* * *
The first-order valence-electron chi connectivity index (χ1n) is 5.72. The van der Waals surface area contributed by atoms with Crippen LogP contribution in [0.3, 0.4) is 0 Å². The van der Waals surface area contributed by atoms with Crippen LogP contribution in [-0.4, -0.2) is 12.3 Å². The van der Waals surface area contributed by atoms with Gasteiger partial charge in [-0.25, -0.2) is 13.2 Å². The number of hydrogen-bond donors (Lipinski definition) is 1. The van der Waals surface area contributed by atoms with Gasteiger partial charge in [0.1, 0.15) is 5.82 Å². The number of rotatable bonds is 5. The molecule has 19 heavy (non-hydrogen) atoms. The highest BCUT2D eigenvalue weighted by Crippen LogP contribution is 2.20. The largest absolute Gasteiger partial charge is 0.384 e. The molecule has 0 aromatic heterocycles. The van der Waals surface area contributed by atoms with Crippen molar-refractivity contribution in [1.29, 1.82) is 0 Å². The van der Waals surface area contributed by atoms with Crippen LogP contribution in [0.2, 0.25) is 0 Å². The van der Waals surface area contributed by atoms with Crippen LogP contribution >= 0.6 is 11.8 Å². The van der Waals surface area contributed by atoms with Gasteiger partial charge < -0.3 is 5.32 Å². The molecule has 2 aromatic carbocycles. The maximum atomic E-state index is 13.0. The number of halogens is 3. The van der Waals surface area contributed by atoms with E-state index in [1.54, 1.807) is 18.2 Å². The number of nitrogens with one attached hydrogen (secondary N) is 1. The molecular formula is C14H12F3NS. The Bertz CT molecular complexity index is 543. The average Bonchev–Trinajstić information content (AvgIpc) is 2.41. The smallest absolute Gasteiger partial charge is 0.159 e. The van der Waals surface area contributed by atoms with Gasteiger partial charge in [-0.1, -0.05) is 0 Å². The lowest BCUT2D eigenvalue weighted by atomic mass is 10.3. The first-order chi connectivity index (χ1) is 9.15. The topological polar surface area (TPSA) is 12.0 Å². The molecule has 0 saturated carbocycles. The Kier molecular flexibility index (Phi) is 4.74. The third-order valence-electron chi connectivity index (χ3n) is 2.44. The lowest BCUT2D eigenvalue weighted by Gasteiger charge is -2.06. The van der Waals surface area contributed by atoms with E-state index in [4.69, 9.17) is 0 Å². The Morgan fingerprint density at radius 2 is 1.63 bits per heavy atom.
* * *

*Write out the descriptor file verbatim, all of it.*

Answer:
The first-order valence-electron chi connectivity index (χ1n) is 5.72. The van der Waals surface area contributed by atoms with Crippen LogP contribution in [0.3, 0.4) is 0 Å². The van der Waals surface area contributed by atoms with Crippen LogP contribution in [-0.4, -0.2) is 12.3 Å². The van der Waals surface area contributed by atoms with Gasteiger partial charge in [-0.25, -0.2) is 13.2 Å². The number of hydrogen-bond donors (Lipinski definition) is 1. The van der Waals surface area contributed by atoms with Gasteiger partial charge in [0.1, 0.15) is 5.82 Å². The number of rotatable bonds is 5. The molecule has 19 heavy (non-hydrogen) atoms. The highest BCUT2D eigenvalue weighted by Crippen LogP contribution is 2.20. The largest absolute Gasteiger partial charge is 0.384 e. The molecule has 0 aromatic heterocycles. The van der Waals surface area contributed by atoms with Crippen molar-refractivity contribution in [1.29, 1.82) is 0 Å². The van der Waals surface area contributed by atoms with Crippen LogP contribution in [0.2, 0.25) is 0 Å². The van der Waals surface area contributed by atoms with Crippen LogP contribution >= 0.6 is 11.8 Å². The van der Waals surface area contributed by atoms with Gasteiger partial charge < -0.3 is 5.32 Å². The molecule has 2 aromatic carbocycles. The maximum atomic E-state index is 13.0. The number of halogens is 3. The van der Waals surface area contributed by atoms with E-state index in [1.54, 1.807) is 18.2 Å². The number of nitrogens with one attached hydrogen (secondary N) is 1. The molecular formula is C14H12F3NS. The Bertz CT molecular complexity index is 543. The average Bonchev–Trinajstić information content (AvgIpc) is 2.41. The smallest absolute Gasteiger partial charge is 0.159 e. The van der Waals surface area contributed by atoms with Gasteiger partial charge in [-0.1, -0.05) is 0 Å². The lowest BCUT2D eigenvalue weighted by atomic mass is 10.3. The first-order chi connectivity index (χ1) is 9.15. The topological polar surface area (TPSA) is 12.0 Å². The molecule has 0 saturated carbocycles. The Kier molecular flexibility index (Phi) is 4.74. The third-order valence-electron chi connectivity index (χ3n) is 2.44. The lowest BCUT2D eigenvalue weighted by Gasteiger charge is -2.06. The van der Waals surface area contributed by atoms with E-state index in [4.69, 9.17) is 0 Å². The Morgan fingerprint density at radius 2 is 1.63 bits per heavy atom.